pioneering hero

February is Black History month.  I began February with a pioneering hero, Dr. John Perkins, who at 87 is a living legend of what gospel justice means.  Here are five lessons from my conversation and his amazing book, Let Justice Roll Down.

Lesson One:  Black Lives Matter

John Perkins was born in rural Mississippi in 1930.  From earliest memory he’d been told black lives didn’t matter as much as white lives.  His brother Clyde was shot and killed by a white Marshall for no other reason than being loud while waiting in the black’s only line at a movie theater.

John didn’t grow up religious.  As he wrote,

“As I looked at religion, it was not something to suffer for; it was something to suffer with. (p.68)… It was totally impossible for me to imagine that the white Church, the private club of the oppressors, had anything to do with reality and justice.” P. 63  Let Justice Roll Down

But a decade later John came to understand that while many white men thought black lives didn’t matter, God did.  God doesn’t make mistakes.  John was created in his image.  As he wrote,

“God for a black man?  Yes, God for a black man! This black man! Me!” p. 70

Long before it was a hashtag, this pioneering hero understood the depth of what it means to cry, “Black lives matter.”  For too long such lives have been denigrated as sub-human or lesser than white.  God claims otherwise.  He says, “Black lives matter.”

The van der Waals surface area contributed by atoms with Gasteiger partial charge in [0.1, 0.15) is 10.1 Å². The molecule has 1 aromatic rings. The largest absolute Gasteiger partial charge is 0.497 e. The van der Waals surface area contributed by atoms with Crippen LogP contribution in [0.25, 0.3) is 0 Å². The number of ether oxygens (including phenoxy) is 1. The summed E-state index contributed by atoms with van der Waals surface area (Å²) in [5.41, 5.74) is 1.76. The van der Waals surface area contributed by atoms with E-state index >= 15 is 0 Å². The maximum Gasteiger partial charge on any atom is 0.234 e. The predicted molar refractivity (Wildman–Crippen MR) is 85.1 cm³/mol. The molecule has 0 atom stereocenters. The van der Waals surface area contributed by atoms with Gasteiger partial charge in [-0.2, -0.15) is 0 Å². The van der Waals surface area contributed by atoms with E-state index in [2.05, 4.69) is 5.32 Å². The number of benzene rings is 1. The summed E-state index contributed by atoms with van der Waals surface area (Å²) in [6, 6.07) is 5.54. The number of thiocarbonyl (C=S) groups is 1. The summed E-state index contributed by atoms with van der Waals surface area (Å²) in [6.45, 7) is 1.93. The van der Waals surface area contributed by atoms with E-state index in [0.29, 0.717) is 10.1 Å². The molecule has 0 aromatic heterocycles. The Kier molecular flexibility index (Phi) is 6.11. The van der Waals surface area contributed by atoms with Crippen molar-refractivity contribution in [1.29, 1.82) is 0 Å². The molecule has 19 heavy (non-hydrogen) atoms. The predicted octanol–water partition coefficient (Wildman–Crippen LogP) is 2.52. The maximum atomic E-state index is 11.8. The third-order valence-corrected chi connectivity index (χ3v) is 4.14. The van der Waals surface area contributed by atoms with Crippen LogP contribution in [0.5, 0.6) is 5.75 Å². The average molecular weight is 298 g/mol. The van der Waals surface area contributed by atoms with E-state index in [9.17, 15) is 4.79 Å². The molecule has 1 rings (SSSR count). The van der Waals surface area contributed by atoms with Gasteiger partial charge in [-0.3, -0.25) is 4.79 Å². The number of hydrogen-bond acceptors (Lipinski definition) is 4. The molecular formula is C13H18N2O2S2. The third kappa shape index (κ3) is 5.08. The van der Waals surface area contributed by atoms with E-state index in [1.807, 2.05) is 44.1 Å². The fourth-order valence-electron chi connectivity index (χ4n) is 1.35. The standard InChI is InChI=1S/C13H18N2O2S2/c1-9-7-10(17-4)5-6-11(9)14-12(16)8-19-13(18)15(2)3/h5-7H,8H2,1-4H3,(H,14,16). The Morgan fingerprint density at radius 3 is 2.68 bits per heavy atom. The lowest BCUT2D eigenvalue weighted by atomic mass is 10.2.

pioneering hero

Lesson Two:  Civil rights are not anti-gospel

I spoke with John at the Evangelical Free Church’s Theology Conference on Compassion and Justice.   At that conference, John commented on how he bristles against the question, “When did you join the Civil Rights Movement.”  When he joined Jesus and His kingdom he joined the civil rights movement.  As he wrote,

 “Even now, I do not understand why so many evangelicals find a sense of commitment to civil rights and to Jesus Christ an ‘either-or’ proposition.”  P.99

The evangelical church tragically sat on the sidelines in the 1960’s.

 “In terms of social justice, evangelicals just didn’t have a team on the field.  And the sadness came in from the other directions, too.  I had to watch ardent civil rights activist who could see the social inequities, but who left God out of the picture and thereby ignored the basic spiritual needs that existed.  Still I decided that if something was right, I would do it as a command from God and not be scared out because some non-Christians also thought it was right.” P. 197